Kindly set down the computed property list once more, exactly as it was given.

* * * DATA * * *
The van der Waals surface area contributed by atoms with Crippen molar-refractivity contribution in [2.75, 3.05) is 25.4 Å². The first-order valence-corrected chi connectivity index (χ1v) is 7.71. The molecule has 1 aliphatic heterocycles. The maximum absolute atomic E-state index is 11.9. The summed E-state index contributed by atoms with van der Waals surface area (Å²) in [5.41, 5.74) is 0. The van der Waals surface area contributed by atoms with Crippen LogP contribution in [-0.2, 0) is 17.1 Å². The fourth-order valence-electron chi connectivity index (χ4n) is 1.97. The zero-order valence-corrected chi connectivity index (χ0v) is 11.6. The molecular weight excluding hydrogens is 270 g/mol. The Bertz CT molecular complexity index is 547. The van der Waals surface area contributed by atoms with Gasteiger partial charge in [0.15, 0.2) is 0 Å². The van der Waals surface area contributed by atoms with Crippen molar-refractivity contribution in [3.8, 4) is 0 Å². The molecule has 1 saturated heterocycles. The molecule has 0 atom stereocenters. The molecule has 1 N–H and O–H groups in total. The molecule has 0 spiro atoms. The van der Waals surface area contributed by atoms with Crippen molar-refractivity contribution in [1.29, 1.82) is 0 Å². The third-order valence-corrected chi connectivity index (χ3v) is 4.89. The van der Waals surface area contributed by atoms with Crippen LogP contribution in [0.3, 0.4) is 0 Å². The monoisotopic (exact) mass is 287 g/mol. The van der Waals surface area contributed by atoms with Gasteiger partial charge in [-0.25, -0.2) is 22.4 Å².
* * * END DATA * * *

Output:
The van der Waals surface area contributed by atoms with Crippen molar-refractivity contribution in [2.75, 3.05) is 25.4 Å². The first-order valence-corrected chi connectivity index (χ1v) is 7.71. The molecule has 1 aliphatic heterocycles. The maximum absolute atomic E-state index is 11.9. The summed E-state index contributed by atoms with van der Waals surface area (Å²) in [5.41, 5.74) is 0. The van der Waals surface area contributed by atoms with Crippen LogP contribution in [-0.2, 0) is 17.1 Å². The fourth-order valence-electron chi connectivity index (χ4n) is 1.97. The zero-order valence-corrected chi connectivity index (χ0v) is 11.6. The molecular weight excluding hydrogens is 270 g/mol. The Bertz CT molecular complexity index is 547. The van der Waals surface area contributed by atoms with Gasteiger partial charge in [0.15, 0.2) is 0 Å². The van der Waals surface area contributed by atoms with Crippen molar-refractivity contribution in [3.8, 4) is 0 Å². The molecule has 1 saturated heterocycles. The molecule has 0 atom stereocenters. The molecule has 1 N–H and O–H groups in total. The molecule has 0 spiro atoms. The van der Waals surface area contributed by atoms with Crippen molar-refractivity contribution in [1.29, 1.82) is 0 Å². The third-order valence-corrected chi connectivity index (χ3v) is 4.89. The van der Waals surface area contributed by atoms with Crippen LogP contribution in [0.3, 0.4) is 0 Å². The monoisotopic (exact) mass is 287 g/mol. The van der Waals surface area contributed by atoms with Gasteiger partial charge in [-0.25, -0.2) is 22.4 Å².